DiDONATO: I'm riding the train that is set up by Carnegie Hall, which is extraordinary. They work with between 25 and 30 men who are incarcerated at Sing Sing, which is a maximum security prison, and they're teaching these men to write music. And it is transformational in every way.
Just this last fall, I was there and we premiered a duet ... where (this) character is begging for forgiveness and my character says no, and I say it very strongly and very harshly. It's clearly something I'm holding onto. We were performing this in front of 300 fellow prisoners, and so he's standing there in front of his peers. He fell to his knees and he covered his head with his hands ... crumbled. It took me so much by surprise because it was such a visceral, honest, fragile thing for this huge six-foot-something African-American prisoner to do in front of my feet.
Fast-forward 18 hours later and I'm on stage at the Metropolitan Opera in an HD live performance of "Norma." My character, Adalgisa, falls to her feet ... asking for forgiveness, and I did the same gesture I had been doing for five weeks of rehearsal and performances. This is the power of music, because it expresses the deepest part of humanity.
(Sister Helen Prejean once) summed it up. She said music has the possibility to open hearts, and that is something that is a very powerful tool right now, today. With all the anxiety, with all of the trepidation and the insecurity around us, the ability to open our heart and understand the point of view of somebody else. That is an extraordinary tool.
KRASKE: Were you still in Prairie Village or had you gone elsewhere when you began to realize that maybe you had something special going on with your voice?
DiDONATO: I was in Wichita, at Wichita State — go Shockers! But when I was at Bishop Miege, my sophomore year, I did my first solo in the choir. It was the girl's choir and we were doing Benjamin Britten's "A Ceremony of Carols" at Christmas. I sang that ... and my dad heard it and I got a big voice of approval from him, and I thought, "Oh, that felt good." But I would have never dared to dream for the stars at that point.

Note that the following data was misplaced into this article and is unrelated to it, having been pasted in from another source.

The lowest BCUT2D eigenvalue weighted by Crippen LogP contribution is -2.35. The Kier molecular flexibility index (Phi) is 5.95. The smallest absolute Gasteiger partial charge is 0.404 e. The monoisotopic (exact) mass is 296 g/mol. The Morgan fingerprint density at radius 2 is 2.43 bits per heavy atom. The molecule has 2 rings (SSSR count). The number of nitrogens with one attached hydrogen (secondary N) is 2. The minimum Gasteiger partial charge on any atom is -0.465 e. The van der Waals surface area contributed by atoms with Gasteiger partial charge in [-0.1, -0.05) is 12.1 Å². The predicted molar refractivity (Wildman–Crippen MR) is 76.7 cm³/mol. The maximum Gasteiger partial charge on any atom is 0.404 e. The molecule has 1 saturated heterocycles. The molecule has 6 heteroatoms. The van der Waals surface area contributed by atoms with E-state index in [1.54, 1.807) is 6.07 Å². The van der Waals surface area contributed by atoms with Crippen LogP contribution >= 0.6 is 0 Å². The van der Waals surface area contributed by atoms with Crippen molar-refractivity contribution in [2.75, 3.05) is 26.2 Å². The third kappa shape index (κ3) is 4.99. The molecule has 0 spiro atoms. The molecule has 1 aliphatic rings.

KRASKE: Who got you going ... on the opera thing, because you weren't crazy about it at first?
DiDONATO: No, my dad tried over the years. He was a subscriber to the Lyric Opera and the symphony and the Harriman-Jewel program. But I never understood the sound, just the sound that came out. It sounded really artificial to me.
When I went to college and was studying to be a music ed teacher ... I started understanding the organic quality of producing an acoustic sound, which is the world of opera because we don't sing with microphones. We have to be able to project without ... any electronic help at all to an audience of 3,000 people. That took away the misunderstanding of the sound, but it was coupled with singing extraordinary poetry about deep emotion and deep psychology and the human condition, and that is what lit my world on fire.
KRASKE: So today, how do you convince other people to give opera a try and open themselves up to it?
DiDONATO: Bring them. Bring them by the hand and do it with excitement and simply telling them what's happening.
I mean, "The Barber of Seville" is going to be coming up at the Lyric Opera this spring. This is about a 16-year-old girl who is ... being tapped down by this oppressive old world around her, and she's going to figure out how to get out. What teenage girl can't understand that?
You're going to come and you're going to laugh and you're going to hear music that is extraordinary — that kind of sounds familiar because Bugs Bunny and all of that. But bring them, and give them the chance to sit in a space for a couple hours where they get to totally transport into a different world.
This transcript was edited for length and clarity. Listen to the entire conversation here.
Joyce DiDonato performs Bernstein and Berlioz with the Kansas City Symphony, March 16-18 at the Kauffman Center for the Performing Arts, 1601 Broadway, Kansas City, Missouri 64108. For more information, visit KCSymphony.org.